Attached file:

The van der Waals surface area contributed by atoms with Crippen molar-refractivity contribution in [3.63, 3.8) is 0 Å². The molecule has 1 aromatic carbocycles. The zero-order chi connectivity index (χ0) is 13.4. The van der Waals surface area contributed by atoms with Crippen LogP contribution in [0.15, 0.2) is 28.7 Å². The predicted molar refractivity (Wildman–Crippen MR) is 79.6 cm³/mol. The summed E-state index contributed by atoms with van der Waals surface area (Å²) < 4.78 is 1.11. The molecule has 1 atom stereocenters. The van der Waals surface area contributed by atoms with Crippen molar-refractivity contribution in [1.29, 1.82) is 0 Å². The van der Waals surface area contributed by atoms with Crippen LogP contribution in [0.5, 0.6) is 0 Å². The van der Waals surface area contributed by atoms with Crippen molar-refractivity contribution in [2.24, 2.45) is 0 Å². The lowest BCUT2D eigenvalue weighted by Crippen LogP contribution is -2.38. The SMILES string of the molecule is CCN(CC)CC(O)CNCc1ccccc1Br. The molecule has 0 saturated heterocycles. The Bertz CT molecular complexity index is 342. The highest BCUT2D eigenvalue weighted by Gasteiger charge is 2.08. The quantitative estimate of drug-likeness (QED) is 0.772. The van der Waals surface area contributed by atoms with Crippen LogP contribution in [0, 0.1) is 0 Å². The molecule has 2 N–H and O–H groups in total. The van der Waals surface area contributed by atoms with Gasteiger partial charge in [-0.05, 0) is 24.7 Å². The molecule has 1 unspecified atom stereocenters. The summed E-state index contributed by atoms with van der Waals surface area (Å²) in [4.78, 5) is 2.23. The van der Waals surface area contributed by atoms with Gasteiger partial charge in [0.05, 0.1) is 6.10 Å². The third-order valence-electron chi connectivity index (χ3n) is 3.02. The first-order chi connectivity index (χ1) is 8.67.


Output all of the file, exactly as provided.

The van der Waals surface area contributed by atoms with Crippen molar-refractivity contribution in [3.63, 3.8) is 0 Å². The molecule has 1 aromatic carbocycles. The zero-order chi connectivity index (χ0) is 13.4. The van der Waals surface area contributed by atoms with Crippen LogP contribution in [0.15, 0.2) is 28.7 Å². The predicted molar refractivity (Wildman–Crippen MR) is 79.6 cm³/mol. The summed E-state index contributed by atoms with van der Waals surface area (Å²) < 4.78 is 1.11. The molecule has 1 atom stereocenters. The van der Waals surface area contributed by atoms with Crippen molar-refractivity contribution in [1.29, 1.82) is 0 Å². The van der Waals surface area contributed by atoms with Crippen LogP contribution in [0.5, 0.6) is 0 Å². The van der Waals surface area contributed by atoms with Crippen molar-refractivity contribution in [2.24, 2.45) is 0 Å². The lowest BCUT2D eigenvalue weighted by Crippen LogP contribution is -2.38. The SMILES string of the molecule is CCN(CC)CC(O)CNCc1ccccc1Br. The molecule has 0 saturated heterocycles. The Bertz CT molecular complexity index is 342. The highest BCUT2D eigenvalue weighted by Gasteiger charge is 2.08. The quantitative estimate of drug-likeness (QED) is 0.772. The van der Waals surface area contributed by atoms with Crippen LogP contribution in [0, 0.1) is 0 Å². The molecule has 2 N–H and O–H groups in total. The van der Waals surface area contributed by atoms with Gasteiger partial charge in [-0.05, 0) is 24.7 Å². The molecule has 1 unspecified atom stereocenters. The summed E-state index contributed by atoms with van der Waals surface area (Å²) in [4.78, 5) is 2.23. The van der Waals surface area contributed by atoms with Gasteiger partial charge in [0.05, 0.1) is 6.10 Å². The third-order valence-electron chi connectivity index (χ3n) is 3.02. The first-order chi connectivity index (χ1) is 8.67.